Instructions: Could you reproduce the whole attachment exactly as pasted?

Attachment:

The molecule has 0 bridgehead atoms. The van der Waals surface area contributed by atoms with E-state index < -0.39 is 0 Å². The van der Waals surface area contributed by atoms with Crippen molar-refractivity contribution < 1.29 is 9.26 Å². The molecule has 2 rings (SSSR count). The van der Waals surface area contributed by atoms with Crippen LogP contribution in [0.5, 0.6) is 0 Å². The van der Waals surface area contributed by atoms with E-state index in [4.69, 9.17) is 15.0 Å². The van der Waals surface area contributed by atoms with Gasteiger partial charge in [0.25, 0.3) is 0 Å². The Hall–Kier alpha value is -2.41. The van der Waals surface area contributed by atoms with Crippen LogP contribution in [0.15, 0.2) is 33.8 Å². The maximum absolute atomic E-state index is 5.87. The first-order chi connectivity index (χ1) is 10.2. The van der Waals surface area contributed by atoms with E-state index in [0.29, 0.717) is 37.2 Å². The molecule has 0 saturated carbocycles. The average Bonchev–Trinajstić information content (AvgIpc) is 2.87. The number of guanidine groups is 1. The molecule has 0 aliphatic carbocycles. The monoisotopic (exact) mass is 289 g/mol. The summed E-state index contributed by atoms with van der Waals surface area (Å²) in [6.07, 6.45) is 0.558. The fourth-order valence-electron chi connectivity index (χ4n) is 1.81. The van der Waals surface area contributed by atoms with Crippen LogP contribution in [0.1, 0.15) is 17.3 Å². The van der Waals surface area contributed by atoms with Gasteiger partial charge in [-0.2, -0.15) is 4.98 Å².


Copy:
The molecule has 0 bridgehead atoms. The van der Waals surface area contributed by atoms with E-state index < -0.39 is 0 Å². The van der Waals surface area contributed by atoms with Crippen molar-refractivity contribution < 1.29 is 9.26 Å². The molecule has 2 rings (SSSR count). The van der Waals surface area contributed by atoms with Crippen LogP contribution in [0.5, 0.6) is 0 Å². The van der Waals surface area contributed by atoms with E-state index in [4.69, 9.17) is 15.0 Å². The van der Waals surface area contributed by atoms with Gasteiger partial charge in [0.25, 0.3) is 0 Å². The Hall–Kier alpha value is -2.41. The van der Waals surface area contributed by atoms with Crippen LogP contribution in [0.15, 0.2) is 33.8 Å². The maximum absolute atomic E-state index is 5.87. The first-order chi connectivity index (χ1) is 10.2. The van der Waals surface area contributed by atoms with E-state index in [0.29, 0.717) is 37.2 Å². The molecule has 0 saturated carbocycles. The average Bonchev–Trinajstić information content (AvgIpc) is 2.87. The number of guanidine groups is 1. The molecule has 0 aliphatic carbocycles. The monoisotopic (exact) mass is 289 g/mol. The summed E-state index contributed by atoms with van der Waals surface area (Å²) in [6.07, 6.45) is 0.558. The fourth-order valence-electron chi connectivity index (χ4n) is 1.81. The van der Waals surface area contributed by atoms with Crippen LogP contribution in [0.1, 0.15) is 17.3 Å². The van der Waals surface area contributed by atoms with Gasteiger partial charge in [-0.2, -0.15) is 4.98 Å².